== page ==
Many people outgrow eczema in childhood, Dr. Lal says. But factors such as family eczema history, history of asthma, and history of seasonal allergies may indicate if someone is more likely to have chronic eczema.

What causes it?

There’s no one specific thing. A combination of genetics and environmental triggers causes eczema. Triggers can include:

  • allergens, such as pollen
  • stress
  • sweat
  • skin products

Some people with eczema also have a mutation in the gene that creates a protective layer on the top of the skin. Because the skin is not as well protected, it’s more open to infection.

How it’s treated?

Prevention is a large part of treatment. Keeping the skin hydrated with creams and ointments is important, as is taking short showers and baths and using scent-free and mild soaps.

There are several different types of eczema, which may have slightly different treatment approaches.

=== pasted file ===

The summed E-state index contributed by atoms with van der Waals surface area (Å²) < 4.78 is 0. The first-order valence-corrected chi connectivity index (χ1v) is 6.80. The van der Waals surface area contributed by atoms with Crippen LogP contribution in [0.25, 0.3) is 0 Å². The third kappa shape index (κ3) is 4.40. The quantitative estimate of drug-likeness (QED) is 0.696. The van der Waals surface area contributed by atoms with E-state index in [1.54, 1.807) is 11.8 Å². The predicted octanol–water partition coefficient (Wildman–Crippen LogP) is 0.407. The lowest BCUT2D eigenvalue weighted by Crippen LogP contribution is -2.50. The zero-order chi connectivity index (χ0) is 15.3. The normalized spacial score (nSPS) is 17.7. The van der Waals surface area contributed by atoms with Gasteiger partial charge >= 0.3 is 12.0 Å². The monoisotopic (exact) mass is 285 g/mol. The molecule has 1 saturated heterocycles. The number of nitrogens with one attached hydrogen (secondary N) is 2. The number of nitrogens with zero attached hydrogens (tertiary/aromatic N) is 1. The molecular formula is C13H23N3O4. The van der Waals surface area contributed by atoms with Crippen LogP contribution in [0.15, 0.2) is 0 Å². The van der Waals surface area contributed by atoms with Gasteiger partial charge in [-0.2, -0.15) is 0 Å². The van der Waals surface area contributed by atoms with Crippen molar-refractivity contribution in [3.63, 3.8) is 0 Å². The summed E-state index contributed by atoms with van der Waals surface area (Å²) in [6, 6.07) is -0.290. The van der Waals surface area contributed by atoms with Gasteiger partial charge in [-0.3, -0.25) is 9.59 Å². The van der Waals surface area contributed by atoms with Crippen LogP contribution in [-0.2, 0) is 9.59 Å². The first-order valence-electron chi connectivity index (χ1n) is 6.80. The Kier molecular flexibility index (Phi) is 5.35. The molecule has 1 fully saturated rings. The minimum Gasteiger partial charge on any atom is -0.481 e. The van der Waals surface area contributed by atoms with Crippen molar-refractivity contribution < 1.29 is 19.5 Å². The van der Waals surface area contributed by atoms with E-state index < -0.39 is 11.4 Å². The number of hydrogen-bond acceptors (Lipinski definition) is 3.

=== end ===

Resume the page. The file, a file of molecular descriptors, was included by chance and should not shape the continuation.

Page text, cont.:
Healthcare professionals also recommend anti-itch creams, such as hydrocortisone (Cortef) or tacrolimus (Protopic).

If these steps don’t help, you can try prescription medications. Options include:

Healthcare professionals may also recommend other therapies, such as light therapy (also known as phototherapy).


Rosacea and eczema can both cause skin discoloration and inflammation of your skin. Your skin may be itchy and uncomfortable. But both these conditions are different, with varying causes, symptoms, and treatments.

For example, rosacea is more likely to affect your face, while eczema is more common on the rest of your body. Rosacea can also cause pus-filled bumps on your face, while eczema is usually flat.

Knowing these key differences can help you know what treatment to seek from a doctor and help you feel better as quickly as possible.